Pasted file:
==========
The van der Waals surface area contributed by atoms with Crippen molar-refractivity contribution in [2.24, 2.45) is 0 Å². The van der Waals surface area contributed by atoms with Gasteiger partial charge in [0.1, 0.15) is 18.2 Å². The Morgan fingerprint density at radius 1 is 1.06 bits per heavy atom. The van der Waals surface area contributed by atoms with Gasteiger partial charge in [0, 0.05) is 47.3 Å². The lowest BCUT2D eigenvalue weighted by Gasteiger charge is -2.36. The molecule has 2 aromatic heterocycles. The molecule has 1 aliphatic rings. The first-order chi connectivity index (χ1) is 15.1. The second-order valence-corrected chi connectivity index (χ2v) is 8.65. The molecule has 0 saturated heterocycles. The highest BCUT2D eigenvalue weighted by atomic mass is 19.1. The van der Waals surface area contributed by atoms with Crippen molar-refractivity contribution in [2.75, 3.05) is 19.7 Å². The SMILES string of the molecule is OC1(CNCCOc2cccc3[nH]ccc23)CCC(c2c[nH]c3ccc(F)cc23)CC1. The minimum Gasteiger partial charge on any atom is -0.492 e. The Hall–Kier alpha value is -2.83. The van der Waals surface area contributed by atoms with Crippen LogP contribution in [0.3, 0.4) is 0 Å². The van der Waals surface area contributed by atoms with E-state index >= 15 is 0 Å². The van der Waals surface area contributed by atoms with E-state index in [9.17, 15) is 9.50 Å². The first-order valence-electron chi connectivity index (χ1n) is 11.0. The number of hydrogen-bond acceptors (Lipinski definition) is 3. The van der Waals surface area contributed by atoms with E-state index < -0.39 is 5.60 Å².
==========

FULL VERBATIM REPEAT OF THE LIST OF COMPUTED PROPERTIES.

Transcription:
The van der Waals surface area contributed by atoms with Crippen molar-refractivity contribution in [2.24, 2.45) is 0 Å². The van der Waals surface area contributed by atoms with Gasteiger partial charge in [0.1, 0.15) is 18.2 Å². The Morgan fingerprint density at radius 1 is 1.06 bits per heavy atom. The van der Waals surface area contributed by atoms with Gasteiger partial charge in [0, 0.05) is 47.3 Å². The lowest BCUT2D eigenvalue weighted by Gasteiger charge is -2.36. The molecule has 2 aromatic heterocycles. The molecule has 1 aliphatic rings. The first-order chi connectivity index (χ1) is 15.1. The second-order valence-corrected chi connectivity index (χ2v) is 8.65. The molecule has 0 saturated heterocycles. The highest BCUT2D eigenvalue weighted by atomic mass is 19.1. The van der Waals surface area contributed by atoms with Crippen molar-refractivity contribution in [2.75, 3.05) is 19.7 Å². The SMILES string of the molecule is OC1(CNCCOc2cccc3[nH]ccc23)CCC(c2c[nH]c3ccc(F)cc23)CC1. The minimum Gasteiger partial charge on any atom is -0.492 e. The Hall–Kier alpha value is -2.83. The van der Waals surface area contributed by atoms with Crippen LogP contribution in [0.3, 0.4) is 0 Å². The van der Waals surface area contributed by atoms with E-state index >= 15 is 0 Å². The van der Waals surface area contributed by atoms with E-state index in [9.17, 15) is 9.50 Å². The first-order valence-electron chi connectivity index (χ1n) is 11.0. The number of hydrogen-bond acceptors (Lipinski definition) is 3. The van der Waals surface area contributed by atoms with E-state index < -0.39 is 5.60 Å².